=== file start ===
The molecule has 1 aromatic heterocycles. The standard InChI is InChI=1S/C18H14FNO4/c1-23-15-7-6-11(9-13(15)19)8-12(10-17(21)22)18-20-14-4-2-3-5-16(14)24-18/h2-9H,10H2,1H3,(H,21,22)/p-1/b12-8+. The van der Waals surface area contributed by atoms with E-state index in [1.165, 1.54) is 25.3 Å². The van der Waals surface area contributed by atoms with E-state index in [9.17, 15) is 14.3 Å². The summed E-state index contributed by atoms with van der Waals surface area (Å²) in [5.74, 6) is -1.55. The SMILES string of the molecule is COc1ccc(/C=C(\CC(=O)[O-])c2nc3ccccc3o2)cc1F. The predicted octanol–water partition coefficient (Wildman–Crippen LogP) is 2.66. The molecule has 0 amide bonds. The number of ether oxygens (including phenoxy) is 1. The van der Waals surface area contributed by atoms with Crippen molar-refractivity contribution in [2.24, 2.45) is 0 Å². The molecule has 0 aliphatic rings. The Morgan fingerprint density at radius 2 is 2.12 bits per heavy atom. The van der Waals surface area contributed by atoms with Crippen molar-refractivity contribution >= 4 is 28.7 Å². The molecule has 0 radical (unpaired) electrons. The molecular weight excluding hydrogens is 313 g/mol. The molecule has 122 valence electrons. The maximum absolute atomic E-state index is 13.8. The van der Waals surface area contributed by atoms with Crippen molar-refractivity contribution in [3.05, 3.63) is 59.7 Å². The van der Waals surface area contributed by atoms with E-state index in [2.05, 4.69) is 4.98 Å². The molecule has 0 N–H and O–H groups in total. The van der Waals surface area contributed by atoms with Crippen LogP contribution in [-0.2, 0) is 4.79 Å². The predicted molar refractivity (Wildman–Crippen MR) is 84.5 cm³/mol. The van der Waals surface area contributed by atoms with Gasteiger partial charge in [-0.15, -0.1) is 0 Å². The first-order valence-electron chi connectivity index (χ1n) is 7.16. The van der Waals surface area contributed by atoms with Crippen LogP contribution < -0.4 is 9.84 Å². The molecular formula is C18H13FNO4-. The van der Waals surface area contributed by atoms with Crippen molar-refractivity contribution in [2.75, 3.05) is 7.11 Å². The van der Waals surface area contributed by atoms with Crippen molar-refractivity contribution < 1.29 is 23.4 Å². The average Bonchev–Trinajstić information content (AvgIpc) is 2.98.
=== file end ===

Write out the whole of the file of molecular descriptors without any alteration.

The molecule has 1 aromatic heterocycles. The standard InChI is InChI=1S/C18H14FNO4/c1-23-15-7-6-11(9-13(15)19)8-12(10-17(21)22)18-20-14-4-2-3-5-16(14)24-18/h2-9H,10H2,1H3,(H,21,22)/p-1/b12-8+. The van der Waals surface area contributed by atoms with E-state index in [1.165, 1.54) is 25.3 Å². The van der Waals surface area contributed by atoms with E-state index in [9.17, 15) is 14.3 Å². The summed E-state index contributed by atoms with van der Waals surface area (Å²) in [5.74, 6) is -1.55. The SMILES string of the molecule is COc1ccc(/C=C(\CC(=O)[O-])c2nc3ccccc3o2)cc1F. The predicted octanol–water partition coefficient (Wildman–Crippen LogP) is 2.66. The molecule has 0 amide bonds. The number of ether oxygens (including phenoxy) is 1. The van der Waals surface area contributed by atoms with Crippen molar-refractivity contribution in [2.24, 2.45) is 0 Å². The molecule has 0 aliphatic rings. The Morgan fingerprint density at radius 2 is 2.12 bits per heavy atom. The van der Waals surface area contributed by atoms with Crippen molar-refractivity contribution >= 4 is 28.7 Å². The molecule has 0 radical (unpaired) electrons. The molecular weight excluding hydrogens is 313 g/mol. The molecule has 122 valence electrons. The maximum absolute atomic E-state index is 13.8. The van der Waals surface area contributed by atoms with Crippen molar-refractivity contribution in [3.05, 3.63) is 59.7 Å². The van der Waals surface area contributed by atoms with E-state index in [2.05, 4.69) is 4.98 Å². The molecule has 0 N–H and O–H groups in total. The van der Waals surface area contributed by atoms with Crippen LogP contribution in [-0.2, 0) is 4.79 Å². The predicted molar refractivity (Wildman–Crippen MR) is 84.5 cm³/mol. The van der Waals surface area contributed by atoms with Gasteiger partial charge in [-0.15, -0.1) is 0 Å². The first-order valence-electron chi connectivity index (χ1n) is 7.16. The van der Waals surface area contributed by atoms with Crippen LogP contribution < -0.4 is 9.84 Å². The molecular formula is C18H13FNO4-. The van der Waals surface area contributed by atoms with Crippen molar-refractivity contribution in [2.75, 3.05) is 7.11 Å². The van der Waals surface area contributed by atoms with Crippen molar-refractivity contribution < 1.29 is 23.4 Å². The average Bonchev–Trinajstić information content (AvgIpc) is 2.98.